Severe Hypercalcemia
IV

90 mg as a single dose over 2–24 hours in those with albumin-corrected serum calcium concentration >13.5 mg/dL.1 52 53

Consider retreatment if serum calcium concentrations do not return to normal or remain normal.1 52 53 In order to allow for full response to the initial dose, repeat the dose appropriate for the degree of hypercalcemia no sooner than 7 days after the initial dose.1 52 53

Paget’s Disease of Bone
IV

Initially, 30 mg, administered as a 4-hour infusion, once daily on 3 consecutive days (total cumulative dose 90 mg for the course).1 52 53

Monitor periodically for recurrence of disease (e.g., increased serum alkaline phosphatase concentrations and urinary hydroxyproline); individualize the need for retreatment based on patient response.7 8 9 11 13 17 25 40 When clinically indicated, retreat with the same dosage that was required for initial treatment.1 52 53

Osteolytic Bone Metastases of Breast Cancer
IV

Initially, 90 mg, administered as a 2-hour infusion, given once every 3–4 weeks.1 52 53 Optimum duration of such therapy is not known, but has been used for up to at least 24 months in clinical studies.1 52 53

Osteolytic Bone Lesions of Multiple Myeloma
IV

Initially, 90 mg, administered as a 4-hour infusion, given once monthly.1 52 53 Optimum duration of therapy currently is not known, but monthly doses have been administered for up to at least 21 months in clinical studies.1 52 53

Prescribing Limits

Adults

IV

Maximum 90 mg as a single dose.1 52 53

Special Populations

Hepatic Impairment

No dosage adjustment required in patients with mild to moderate hepatic impairment; not studied in patients with severe hepatic impairment.1 52 53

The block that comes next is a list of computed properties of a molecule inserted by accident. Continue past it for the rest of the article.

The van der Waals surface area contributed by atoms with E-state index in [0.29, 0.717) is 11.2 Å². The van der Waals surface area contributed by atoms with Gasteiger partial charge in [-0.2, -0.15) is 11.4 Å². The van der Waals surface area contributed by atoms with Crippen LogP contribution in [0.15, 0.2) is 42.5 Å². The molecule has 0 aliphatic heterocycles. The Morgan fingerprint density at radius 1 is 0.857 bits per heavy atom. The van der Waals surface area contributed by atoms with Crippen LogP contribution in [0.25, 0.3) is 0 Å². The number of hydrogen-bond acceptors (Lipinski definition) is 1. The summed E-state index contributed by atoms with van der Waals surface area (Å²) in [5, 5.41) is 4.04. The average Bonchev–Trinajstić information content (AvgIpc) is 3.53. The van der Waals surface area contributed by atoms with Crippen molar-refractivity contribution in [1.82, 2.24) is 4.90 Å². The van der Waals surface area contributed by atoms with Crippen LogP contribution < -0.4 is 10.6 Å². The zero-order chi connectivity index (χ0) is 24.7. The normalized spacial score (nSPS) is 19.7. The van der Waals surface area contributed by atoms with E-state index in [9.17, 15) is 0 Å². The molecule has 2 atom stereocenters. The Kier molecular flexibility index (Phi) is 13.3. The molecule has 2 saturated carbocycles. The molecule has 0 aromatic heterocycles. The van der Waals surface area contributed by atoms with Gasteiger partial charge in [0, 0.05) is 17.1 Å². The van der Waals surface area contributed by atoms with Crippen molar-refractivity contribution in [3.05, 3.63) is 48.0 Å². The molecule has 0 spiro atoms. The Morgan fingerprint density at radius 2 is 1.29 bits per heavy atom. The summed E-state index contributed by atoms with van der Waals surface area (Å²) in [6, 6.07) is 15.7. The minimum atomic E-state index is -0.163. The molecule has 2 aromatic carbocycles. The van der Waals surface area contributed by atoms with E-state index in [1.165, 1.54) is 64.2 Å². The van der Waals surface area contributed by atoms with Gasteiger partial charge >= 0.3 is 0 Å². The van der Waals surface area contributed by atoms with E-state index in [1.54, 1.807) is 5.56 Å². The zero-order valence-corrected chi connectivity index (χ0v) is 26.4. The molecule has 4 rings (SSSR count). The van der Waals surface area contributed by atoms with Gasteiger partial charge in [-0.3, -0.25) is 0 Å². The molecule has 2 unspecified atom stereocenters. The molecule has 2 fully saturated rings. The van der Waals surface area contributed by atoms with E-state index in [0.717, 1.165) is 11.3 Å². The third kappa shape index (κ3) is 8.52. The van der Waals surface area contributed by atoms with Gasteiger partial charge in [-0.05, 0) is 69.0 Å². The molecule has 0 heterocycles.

Renal Impairment

Withhold therapy in patients with bone metastases associated with solid tumors or with osteolytic lesions associated with multiple myeloma if renal function deteriorates (defined as an increase in Scr of at least 0.5 or 1 mg/dL in patients with normal [<1.4 mg/dL] or elevated [≥1.4 mg/dL] baseline Scr, respectively) during therapy; in clinical trials, pamidronate therapy was not resumed until Scr had returned to within 10% of baseline levels.1 52 53

Geriatric Patients

No specific dosage recommendations; however, select dosage cautiously, usually starting at the lower end of the dosage range, because of possible age-related decreases in hepatic, renal, or cardiac function and concomitant diseases and drug therapy.1 52 53

Cautions for Aredia

Contraindications

  • Known hypersensitivity to pamidronate or other bisphosphonates.1 52 53

Warnings/Precautions

Warnings

Fetal/Neonatal Morbidity

May cause fetal harm; use not recommended in pregnant women, and women of childbearing potential should avoid conception during therapy.1 52 53 If patient becomes pregnant, apprise of potential fetal hazard.1 52 53

Renal Effects

Possible renal toxicity (e.g., deterioration of renal function, progression to renal failure and dialysis); may occur after initial or single dose of pamidronate.1 52 53